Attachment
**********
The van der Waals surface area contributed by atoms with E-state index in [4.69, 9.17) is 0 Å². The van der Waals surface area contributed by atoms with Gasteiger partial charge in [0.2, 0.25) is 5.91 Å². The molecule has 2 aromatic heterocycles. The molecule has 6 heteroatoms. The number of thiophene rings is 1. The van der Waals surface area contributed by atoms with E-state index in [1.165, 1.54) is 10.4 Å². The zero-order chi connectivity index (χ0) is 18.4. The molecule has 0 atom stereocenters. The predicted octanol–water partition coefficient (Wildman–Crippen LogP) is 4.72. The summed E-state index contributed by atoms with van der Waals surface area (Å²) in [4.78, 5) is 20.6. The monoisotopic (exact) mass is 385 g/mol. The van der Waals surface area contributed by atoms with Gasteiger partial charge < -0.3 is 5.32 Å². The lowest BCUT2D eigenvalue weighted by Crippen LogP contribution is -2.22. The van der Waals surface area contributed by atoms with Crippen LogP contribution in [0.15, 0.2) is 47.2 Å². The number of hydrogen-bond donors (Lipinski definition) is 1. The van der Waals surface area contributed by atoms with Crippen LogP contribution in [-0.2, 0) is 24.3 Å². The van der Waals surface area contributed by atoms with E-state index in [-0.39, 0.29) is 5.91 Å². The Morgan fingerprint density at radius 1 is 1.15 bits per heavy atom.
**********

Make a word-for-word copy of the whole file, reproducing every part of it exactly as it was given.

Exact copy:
The van der Waals surface area contributed by atoms with E-state index in [4.69, 9.17) is 0 Å². The van der Waals surface area contributed by atoms with Gasteiger partial charge in [0.2, 0.25) is 5.91 Å². The molecule has 2 aromatic heterocycles. The molecule has 6 heteroatoms. The number of thiophene rings is 1. The van der Waals surface area contributed by atoms with E-state index in [1.165, 1.54) is 10.4 Å². The zero-order chi connectivity index (χ0) is 18.4. The molecule has 0 atom stereocenters. The predicted octanol–water partition coefficient (Wildman–Crippen LogP) is 4.72. The summed E-state index contributed by atoms with van der Waals surface area (Å²) in [4.78, 5) is 20.6. The monoisotopic (exact) mass is 385 g/mol. The van der Waals surface area contributed by atoms with Gasteiger partial charge < -0.3 is 5.32 Å². The lowest BCUT2D eigenvalue weighted by Crippen LogP contribution is -2.22. The van der Waals surface area contributed by atoms with Crippen LogP contribution in [0.15, 0.2) is 47.2 Å². The number of hydrogen-bond donors (Lipinski definition) is 1. The van der Waals surface area contributed by atoms with Crippen LogP contribution in [-0.2, 0) is 24.3 Å². The van der Waals surface area contributed by atoms with E-state index in [-0.39, 0.29) is 5.91 Å². The Morgan fingerprint density at radius 1 is 1.15 bits per heavy atom.